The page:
Western ideas about good cities descend from Athens, Jerusalem and Rome. From Athens we inherit two seminal ideas: that the good life is the life of moral and intellectual excellence, and that the good city is one that makes this good life possible for its citizens. From Jerusalem comes a third idea: that a city’s excellence is also measured by the care it exhibits for its weakest members. And from Rome we inherit the idea that a city’s beauty is warranted by and represents its greatness. This ancient view of cities, though it acknowledged the central role of commerce, was essentially moral and aesthetic.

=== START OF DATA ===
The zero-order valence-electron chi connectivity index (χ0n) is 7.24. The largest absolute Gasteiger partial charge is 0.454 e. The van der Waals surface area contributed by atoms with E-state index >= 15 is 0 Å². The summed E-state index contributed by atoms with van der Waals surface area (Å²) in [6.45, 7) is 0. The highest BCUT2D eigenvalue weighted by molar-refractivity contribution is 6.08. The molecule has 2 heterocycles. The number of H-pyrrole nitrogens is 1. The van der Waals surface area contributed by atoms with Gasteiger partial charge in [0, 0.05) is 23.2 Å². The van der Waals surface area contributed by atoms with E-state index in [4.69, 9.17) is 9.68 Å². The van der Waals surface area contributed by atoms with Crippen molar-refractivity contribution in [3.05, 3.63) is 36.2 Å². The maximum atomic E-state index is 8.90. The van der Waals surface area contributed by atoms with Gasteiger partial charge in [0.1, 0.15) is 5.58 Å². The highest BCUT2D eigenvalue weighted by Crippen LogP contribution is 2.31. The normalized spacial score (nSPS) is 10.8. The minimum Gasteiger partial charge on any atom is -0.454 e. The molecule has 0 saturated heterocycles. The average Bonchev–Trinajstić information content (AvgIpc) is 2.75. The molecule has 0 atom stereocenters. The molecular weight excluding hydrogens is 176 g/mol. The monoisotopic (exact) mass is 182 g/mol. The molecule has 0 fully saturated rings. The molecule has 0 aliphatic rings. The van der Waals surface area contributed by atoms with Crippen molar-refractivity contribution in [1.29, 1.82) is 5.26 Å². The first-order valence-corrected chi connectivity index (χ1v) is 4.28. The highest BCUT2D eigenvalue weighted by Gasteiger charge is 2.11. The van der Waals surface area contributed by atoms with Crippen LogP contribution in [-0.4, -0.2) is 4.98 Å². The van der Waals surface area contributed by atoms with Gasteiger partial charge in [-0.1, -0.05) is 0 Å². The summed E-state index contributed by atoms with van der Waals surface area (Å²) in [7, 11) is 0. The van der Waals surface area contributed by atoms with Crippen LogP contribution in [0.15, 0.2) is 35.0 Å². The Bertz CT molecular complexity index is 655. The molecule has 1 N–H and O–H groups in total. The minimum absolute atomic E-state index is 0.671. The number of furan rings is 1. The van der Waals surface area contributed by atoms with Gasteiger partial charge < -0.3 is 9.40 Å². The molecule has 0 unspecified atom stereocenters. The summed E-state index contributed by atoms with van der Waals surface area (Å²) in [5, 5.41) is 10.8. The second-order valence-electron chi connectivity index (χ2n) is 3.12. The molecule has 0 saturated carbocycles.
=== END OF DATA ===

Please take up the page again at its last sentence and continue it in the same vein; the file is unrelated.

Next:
Today’s common wisdom is different. It views the city as governed by impersonal market forces, and devotes little thought to the good life or to the relation cities might have to the good life.
A. M. Stroud III, a former prosecutor in Louisiana, expresses regret for the role he played in sending Glenn Ford to death row in 1984. “I was 33 years old. I was arrogant, judgmental, narcissistic and very full of myself. I was not as interested in justice as I was in winning.” Stroud says he presented dubious evidence from a forensic pathologist, precluded black jurors from the trial (Ford, since exonerated, is black), and ignored the fact that the appointed defense attorney had never before tried a criminal or capital case. “I . . . hope that providence will have more mercy for me than I showed Glenn Ford,” Stroud said in a letter to the editor of the Times of Shreveport. “But, I’m also sobered by the realization that I certainly am not deserving of it” (ABA Journal, March 25).